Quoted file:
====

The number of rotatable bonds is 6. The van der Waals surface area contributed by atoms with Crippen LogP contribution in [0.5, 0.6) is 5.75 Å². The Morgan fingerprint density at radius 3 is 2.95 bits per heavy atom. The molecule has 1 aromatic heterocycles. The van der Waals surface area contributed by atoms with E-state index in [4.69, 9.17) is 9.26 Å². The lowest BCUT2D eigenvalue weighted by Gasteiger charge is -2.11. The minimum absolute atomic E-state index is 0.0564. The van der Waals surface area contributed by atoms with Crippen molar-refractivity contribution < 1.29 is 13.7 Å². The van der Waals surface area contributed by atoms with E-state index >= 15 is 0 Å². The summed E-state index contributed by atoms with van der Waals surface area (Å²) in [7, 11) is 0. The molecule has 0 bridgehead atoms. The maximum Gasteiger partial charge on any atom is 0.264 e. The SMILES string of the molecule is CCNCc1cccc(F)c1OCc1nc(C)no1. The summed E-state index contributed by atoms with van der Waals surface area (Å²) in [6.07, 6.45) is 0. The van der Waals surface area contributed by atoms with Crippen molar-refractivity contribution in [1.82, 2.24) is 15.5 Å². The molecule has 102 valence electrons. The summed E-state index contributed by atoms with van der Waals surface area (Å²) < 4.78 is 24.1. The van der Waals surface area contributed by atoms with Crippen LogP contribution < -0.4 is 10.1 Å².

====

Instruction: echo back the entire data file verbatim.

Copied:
The number of rotatable bonds is 6. The van der Waals surface area contributed by atoms with Crippen LogP contribution in [0.5, 0.6) is 5.75 Å². The Morgan fingerprint density at radius 3 is 2.95 bits per heavy atom. The molecule has 1 aromatic heterocycles. The van der Waals surface area contributed by atoms with E-state index in [4.69, 9.17) is 9.26 Å². The lowest BCUT2D eigenvalue weighted by Gasteiger charge is -2.11. The minimum absolute atomic E-state index is 0.0564. The van der Waals surface area contributed by atoms with Crippen molar-refractivity contribution < 1.29 is 13.7 Å². The van der Waals surface area contributed by atoms with E-state index >= 15 is 0 Å². The summed E-state index contributed by atoms with van der Waals surface area (Å²) in [7, 11) is 0. The molecule has 0 bridgehead atoms. The maximum Gasteiger partial charge on any atom is 0.264 e. The SMILES string of the molecule is CCNCc1cccc(F)c1OCc1nc(C)no1. The summed E-state index contributed by atoms with van der Waals surface area (Å²) in [6.07, 6.45) is 0. The van der Waals surface area contributed by atoms with Crippen molar-refractivity contribution in [1.82, 2.24) is 15.5 Å². The molecule has 102 valence electrons. The summed E-state index contributed by atoms with van der Waals surface area (Å²) < 4.78 is 24.1. The van der Waals surface area contributed by atoms with Crippen LogP contribution < -0.4 is 10.1 Å².